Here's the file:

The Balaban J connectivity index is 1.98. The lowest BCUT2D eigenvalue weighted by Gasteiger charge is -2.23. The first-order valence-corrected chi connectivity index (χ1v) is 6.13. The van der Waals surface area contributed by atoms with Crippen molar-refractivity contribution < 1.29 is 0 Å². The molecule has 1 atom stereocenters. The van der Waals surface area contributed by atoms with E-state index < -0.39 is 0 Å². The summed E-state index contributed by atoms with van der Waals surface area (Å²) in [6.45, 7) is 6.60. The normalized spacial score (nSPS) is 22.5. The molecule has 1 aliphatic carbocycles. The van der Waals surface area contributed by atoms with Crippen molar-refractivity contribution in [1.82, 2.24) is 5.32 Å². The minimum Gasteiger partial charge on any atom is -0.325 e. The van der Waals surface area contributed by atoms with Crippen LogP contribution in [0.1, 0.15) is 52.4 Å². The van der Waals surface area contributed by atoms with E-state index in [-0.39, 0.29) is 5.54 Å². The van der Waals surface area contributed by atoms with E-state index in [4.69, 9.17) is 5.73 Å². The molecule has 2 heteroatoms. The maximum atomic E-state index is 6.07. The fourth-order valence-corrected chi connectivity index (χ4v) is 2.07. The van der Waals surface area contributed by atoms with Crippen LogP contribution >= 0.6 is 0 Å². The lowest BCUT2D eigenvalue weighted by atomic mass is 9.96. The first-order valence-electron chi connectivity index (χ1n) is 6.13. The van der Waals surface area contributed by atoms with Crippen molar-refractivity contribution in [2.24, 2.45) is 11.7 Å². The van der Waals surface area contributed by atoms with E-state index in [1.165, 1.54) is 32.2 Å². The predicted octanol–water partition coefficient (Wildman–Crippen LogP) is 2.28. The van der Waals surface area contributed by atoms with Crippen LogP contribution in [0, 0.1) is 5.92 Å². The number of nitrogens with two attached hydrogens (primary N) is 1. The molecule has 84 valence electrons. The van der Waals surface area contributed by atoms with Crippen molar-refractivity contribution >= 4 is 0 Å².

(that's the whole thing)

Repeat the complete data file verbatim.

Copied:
The Balaban J connectivity index is 1.98. The lowest BCUT2D eigenvalue weighted by Gasteiger charge is -2.23. The first-order valence-corrected chi connectivity index (χ1v) is 6.13. The van der Waals surface area contributed by atoms with Crippen molar-refractivity contribution < 1.29 is 0 Å². The molecule has 1 atom stereocenters. The van der Waals surface area contributed by atoms with E-state index < -0.39 is 0 Å². The summed E-state index contributed by atoms with van der Waals surface area (Å²) in [6.45, 7) is 6.60. The normalized spacial score (nSPS) is 22.5. The molecule has 1 aliphatic carbocycles. The van der Waals surface area contributed by atoms with Crippen molar-refractivity contribution in [1.82, 2.24) is 5.32 Å². The minimum Gasteiger partial charge on any atom is -0.325 e. The van der Waals surface area contributed by atoms with Crippen LogP contribution in [0.1, 0.15) is 52.4 Å². The van der Waals surface area contributed by atoms with E-state index in [-0.39, 0.29) is 5.54 Å². The van der Waals surface area contributed by atoms with E-state index in [4.69, 9.17) is 5.73 Å². The molecule has 2 heteroatoms. The maximum atomic E-state index is 6.07. The fourth-order valence-corrected chi connectivity index (χ4v) is 2.07. The van der Waals surface area contributed by atoms with Crippen LogP contribution >= 0.6 is 0 Å². The lowest BCUT2D eigenvalue weighted by atomic mass is 9.96. The first-order valence-electron chi connectivity index (χ1n) is 6.13. The van der Waals surface area contributed by atoms with Crippen molar-refractivity contribution in [2.24, 2.45) is 11.7 Å². The van der Waals surface area contributed by atoms with E-state index in [1.165, 1.54) is 32.2 Å². The predicted octanol–water partition coefficient (Wildman–Crippen LogP) is 2.28. The van der Waals surface area contributed by atoms with Crippen LogP contribution in [0, 0.1) is 5.92 Å². The number of nitrogens with two attached hydrogens (primary N) is 1. The molecule has 84 valence electrons. The van der Waals surface area contributed by atoms with Crippen molar-refractivity contribution >= 4 is 0 Å².